When the mainstream media get their story wrong, they are obligated as journalists to correct it. But the Los Angeles Times refuses to correct an egregious error in its own reporting.
On August 21 Los Angeles Times reporter Teresa Watanabe wrote an article accusing the Maccabee Task Force of funding a poster campaign by David Horowitz’s Freedom Center. This poster campaign targeted students in the boycott, divestment and sanctions (BDS) movement. It publicly named activists and accused them of anti-Semitism.
“The posters were one element of ‘Stop the Jew Hatred on Campus,’ a task force-funded campaign launched in February by the David Horowitz Freedom Center in Los Angeles,” wrote Watanabe. “Horowitz declined to disclose the size of the grant he received but said it helped him wage what he called a ‘guerrilla’ campaign this spring, with posters of ‘Jew haters’ on five California campuses.”
“The poster was part of a multimillion-dollar effort to combat the BDS movement, led by Las Vegas casino tycoon Sheldon Adelson and his wife, Miriam,” continues Watanabe. “While this kind of attack campaign is one tactic, a key aim is to win back hearts and minds for Israel via social media pushes, cultural fairs, and subsidized trips to the Jewish state.”
There is just one problem with the L.A. Times’ reporting: Adelson and the Maccabee Task Force didn’t fund these posters. Another unnamed funder put up the money for the #StopTheJewHatred posters. In fact, the Maccabee Task Force reached out to a number of news outlets to correct the facts. But the LA Times refused to correct its story, claiming that Horowitz supported its conclusions.
After the task force reached out, the UK Guardian corrected the body of its story with the new information—but it curiously kept the headline, “GOP mega-donor funds group calling pro-Palestine US students ‘Jew haters.’” The title is technically correct, but it leaves a false impression. In reality, the Maccabee Task Force funded Horowitz’s “speaking engagements and the production of a research report,” according to an MTF spokesman speaking with Al Jazeera. The Guardian reports that the Horowitz center told MTF “it did not use any funding from the Adelson group for its poster campaign.”
But when the media report on the Israeli-Palestinian debate, there must always be a powerful villain.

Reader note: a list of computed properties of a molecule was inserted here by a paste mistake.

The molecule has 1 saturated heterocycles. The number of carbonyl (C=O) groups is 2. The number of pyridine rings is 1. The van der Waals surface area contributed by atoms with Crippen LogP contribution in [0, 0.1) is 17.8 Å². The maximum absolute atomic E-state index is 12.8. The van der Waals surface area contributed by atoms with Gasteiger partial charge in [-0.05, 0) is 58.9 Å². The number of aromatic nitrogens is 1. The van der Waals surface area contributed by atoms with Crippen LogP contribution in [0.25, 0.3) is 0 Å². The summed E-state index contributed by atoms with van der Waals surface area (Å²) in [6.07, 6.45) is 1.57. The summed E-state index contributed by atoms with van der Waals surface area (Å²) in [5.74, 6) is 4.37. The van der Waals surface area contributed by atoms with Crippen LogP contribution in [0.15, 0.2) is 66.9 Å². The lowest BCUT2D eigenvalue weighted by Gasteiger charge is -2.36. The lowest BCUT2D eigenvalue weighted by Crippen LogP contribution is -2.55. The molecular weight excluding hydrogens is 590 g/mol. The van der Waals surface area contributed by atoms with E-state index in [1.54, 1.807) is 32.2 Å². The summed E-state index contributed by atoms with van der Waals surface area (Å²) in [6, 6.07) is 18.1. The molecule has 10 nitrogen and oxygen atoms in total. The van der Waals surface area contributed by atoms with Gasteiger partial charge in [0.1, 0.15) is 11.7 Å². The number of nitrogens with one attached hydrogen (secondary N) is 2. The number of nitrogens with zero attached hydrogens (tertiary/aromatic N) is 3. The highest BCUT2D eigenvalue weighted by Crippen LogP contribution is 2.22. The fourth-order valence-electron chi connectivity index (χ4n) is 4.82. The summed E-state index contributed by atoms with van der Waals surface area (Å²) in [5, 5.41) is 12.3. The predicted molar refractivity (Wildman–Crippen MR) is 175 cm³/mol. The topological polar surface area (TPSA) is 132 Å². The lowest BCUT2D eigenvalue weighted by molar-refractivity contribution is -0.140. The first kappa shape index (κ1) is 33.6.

It is convenient for reporters such as Watanabe to evoke a rich, conservative billionaire bogeyman to stoke a fearful reaction from the Times’ readership. Not only does this sell papers to the L.A. Times’ largely left-wing audience, but it also allows the paper to continue the narrative that the Israelis are brutish and powerful, and wage campaigns against poor, downtrodden Palestinians.
Leaders of the Students for Justice in Palestine (SPJ) told the Guardian that “the posters identifying specific students were particularly aggressive and had led some of them to face online harassment and death threats.” According to the AMCHA Initiative, a non-profit organization that investigates and reports on anti-Semitism at American universities, there was “an alarming spike” in acts of anti-Semitism on America’s college campuses during the first half of 2016, and that spike was especially high at schools where there were groups like the SPJ.
The BDS movement is a radical, left-wing movement spouting inflammatory rhetoric, asserting that the Israelis are little more than modern Nazis or take after the South African apartheid movement. Because there is a big bad donor and a conservative activist group in Watanabe’s story, the L.A. Times can cast the BDS activists as afraid of the media spotlight. Yet it is these activists who call for, and receive, media attention on behalf of their cause.
A common theme of Watanabe’s report, as well as the Guardian and Al Jazeera reports, was to propagate BDS claims about the horrific acts of Israelis.
UCLA student Robert Gardner told Watanabe that he “concluded that both Palestinians and African Americans suffered from ‘racialized state violence’ and ‘mass incarceration.’ Segregated housing in Israel…reminded him of Jim Crow laws.”
But Watanabe missed a much bigger story going on at the University of California, at both UCLA, where the administration is backing the loathsome BDS movement, and Berkeley, where a new course is “publicly announcing that its goal is to explore how Israel might be destroyed.”
California legislators are pushing back. The California state legislature has sent an anti-BDS bill to Governor Jerry Brown to sign which would require “companies” working with the state “to certify that they do not violate California civil rights laws in boycotting a foreign country,” particularly Israel.
One must also ask another question of the Guardian, LA Times and Al Jazeera. Where are the descriptions of how the Palestinians continue to attack Israelis, using deadly tunnels or rockets aimed at Israeli citizens? In the zeal to cover the BDS movement sympathetically, these journalists have forgotten that the Israelis have repeatedly tried to ensure the Palestinians have a homeland—but that Hamas refuses to acknowledge Israel’s existence as a state and continues to attack. And the so-called moderate Palestinian Authority appears to be losing its grip on the West Bank to the openly genocidal Hamas.
Yet members of the BDS movement characterize themselves as “anti-oppression and anti-racism,” according to The Guardian. This is backward: it is Israel, not the terror group Hamas, who seeks peace. Reporting on the BDS movement should acknowledge the other side, the plight of Israelis, instead of focusing on tarring pro-Israel donors.
Reprinted with author’s permission from Accuracy in Media